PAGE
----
• hold a brief for

    • Be retained as counsel for.

      • ‘Often counsel holding a brief for another does not read it in the confident expectation that the case would be postponed.’
      • ‘This time around the lawyer parliamentarian is holding a brief for the devil.’
  • hold no brief for

    • Not support or argue in favour of.

      ‘I hold no brief for him as an individual or for his policies’
      • ‘One who holds no brief for this view in the first place will not be convinced by the present argument.’
      • ‘I definitely hold no brief for the Board and can never support its stand on these matters.’
      • ‘I hold no brief for the organization, and the vast majority of Americans don't either.’
      • ‘This newspaper holds no brief for the Chief Justice.’
      • ‘I hold no brief for him as an individual or for his policies.’
  • in brief

    • In a few words; in short.

      ‘he is, in brief, the embodiment of evil’
      ‘the news in brief’
      • ‘Taking a look at news in brief tonight, a winter storm dropped up to 10 inches of snow in parts of the Midwest.’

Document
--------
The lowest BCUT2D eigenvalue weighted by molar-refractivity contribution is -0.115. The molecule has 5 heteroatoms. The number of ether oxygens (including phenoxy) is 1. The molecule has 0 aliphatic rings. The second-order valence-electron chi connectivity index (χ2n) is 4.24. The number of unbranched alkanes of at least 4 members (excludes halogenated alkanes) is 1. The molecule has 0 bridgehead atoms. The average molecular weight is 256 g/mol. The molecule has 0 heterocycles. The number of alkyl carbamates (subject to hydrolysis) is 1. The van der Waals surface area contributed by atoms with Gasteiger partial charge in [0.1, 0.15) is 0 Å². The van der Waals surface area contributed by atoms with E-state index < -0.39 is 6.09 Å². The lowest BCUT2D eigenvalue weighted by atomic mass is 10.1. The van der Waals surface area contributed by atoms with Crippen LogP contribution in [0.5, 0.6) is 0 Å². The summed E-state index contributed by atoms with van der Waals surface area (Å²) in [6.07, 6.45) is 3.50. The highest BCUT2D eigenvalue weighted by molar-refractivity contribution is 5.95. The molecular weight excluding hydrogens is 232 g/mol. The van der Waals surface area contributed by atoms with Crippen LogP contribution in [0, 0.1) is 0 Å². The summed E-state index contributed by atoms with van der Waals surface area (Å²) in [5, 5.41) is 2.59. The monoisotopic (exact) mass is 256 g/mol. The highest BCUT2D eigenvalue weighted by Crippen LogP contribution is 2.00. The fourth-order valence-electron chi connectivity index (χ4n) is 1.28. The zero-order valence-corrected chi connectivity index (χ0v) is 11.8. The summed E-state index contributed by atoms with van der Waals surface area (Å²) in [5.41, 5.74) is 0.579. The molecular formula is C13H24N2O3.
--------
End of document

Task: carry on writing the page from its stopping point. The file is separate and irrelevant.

• ‘They have, in brief, become the Establishment.’
      • ‘This article is featured in brief on the website.’
      • ‘We will cover in brief different options you have while considering your holiday.’
      • ‘Here's the big guy's cinematic history in brief.’
      • ‘The consequence is mass unemployment and weakened schemes for social protection - in brief, a breaking up of society.’
      • ‘Some magnificent artistic traditions have been illustrated here in brief.’
      • ‘The argument, in brief, is that if the means of production are socialized then there would be no prices to guide producers.’
      • ‘Hamlet, in brief, was right and the Danish Establishment was wrong.’
      • ‘After the sports news, THBN repeated their lead story in brief.’
      in short, in brief, to put it briefly, to cut a long story short, in a word, to sum up, in sum, to come to the point, in a nutshell, to put it in a nutshell, in essence, in outline
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Origin

Middle English: from Old French brief, from Latin brevis ‘short’. The noun is via late Latin breve ‘note, dispatch’, hence ‘an official letter’.

Pronunciation

brief

/briːf/